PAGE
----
Elem school: Marked wrong when I answered the day we turn the clocks back is the longest day of the year. Not saying that's the main reason I ended up in this field, I also liked to chew on No. 2 pencils.
There’s little doubt he gave some teachers a run for their money and showed the early indications of a future measurement professional!
Speaking Truth to Power
Charlie speaks truth to power with a clarity that makes us all perk up and wonder, “why didn’t we think of that?” While many of us were supporters of the Race to the Top assessment consortia, Charlie was unconvinced by the enthusiasm and foresaw many of the challenges that led to the eventual decline of the consortia assessments. Additionally, he foresaw many of the difficulties assessment developers experienced managing the digital transition from paper to computer, leading to a plethora of mode comparability studies. Charlie reminded us of this challenge while providing a prescient civics lesson: Has anyone looked into doing a mode adjustment for paper v. online ballots?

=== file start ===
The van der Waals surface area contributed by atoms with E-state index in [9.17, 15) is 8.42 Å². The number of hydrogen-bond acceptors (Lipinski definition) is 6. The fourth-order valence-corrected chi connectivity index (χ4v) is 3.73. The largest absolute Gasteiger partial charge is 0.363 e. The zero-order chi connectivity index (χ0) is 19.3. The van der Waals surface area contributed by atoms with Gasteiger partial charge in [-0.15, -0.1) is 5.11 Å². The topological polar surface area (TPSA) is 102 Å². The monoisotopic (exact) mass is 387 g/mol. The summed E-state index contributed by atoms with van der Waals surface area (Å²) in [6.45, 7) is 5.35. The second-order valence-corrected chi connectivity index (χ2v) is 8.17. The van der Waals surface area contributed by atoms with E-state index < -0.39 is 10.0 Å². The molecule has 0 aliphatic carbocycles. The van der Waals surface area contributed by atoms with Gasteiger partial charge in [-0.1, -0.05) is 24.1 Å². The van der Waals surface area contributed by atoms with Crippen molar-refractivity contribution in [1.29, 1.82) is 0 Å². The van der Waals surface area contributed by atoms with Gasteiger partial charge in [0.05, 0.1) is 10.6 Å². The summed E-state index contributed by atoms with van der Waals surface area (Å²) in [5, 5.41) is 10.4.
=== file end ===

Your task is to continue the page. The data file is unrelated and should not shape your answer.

The National Assessment of Educational Progress (NAEP) was a favorite target of Charlie’s. I think it had to do with the relative unquestioned authority of NAEP scores in the assessment community. Few are better than Charlie at raising critical and funny questions in these contexts:
Just waiting to put the finishing touches on my “NAEP Trend Line” Halloween costume. Will those 2019 arrows go up, down, or stay flat? Tricks or Treats from NAEP this year?
The test-based accountability movement, ushered in with the No Child Left Behind (NCLB) Act of 2001, was supposed to transform student learning and educational opportunity in this country. Charlie was far from the only critic of NCLB and its naïve theory of action, but he is skilled at questioning things that many others take for granted:
Thoughts on the drive home from #NERA50th: For the last 20 years we have marshaled all of the resources of our field for the purpose of measuring the hell out of arguably the two least interesting outcomes of K-12 education.
Of course, the easier targets of state-mandated teacher evaluation based on student test scores made for some fun tweets as well:
Supporting Local Communities of Assessment Professional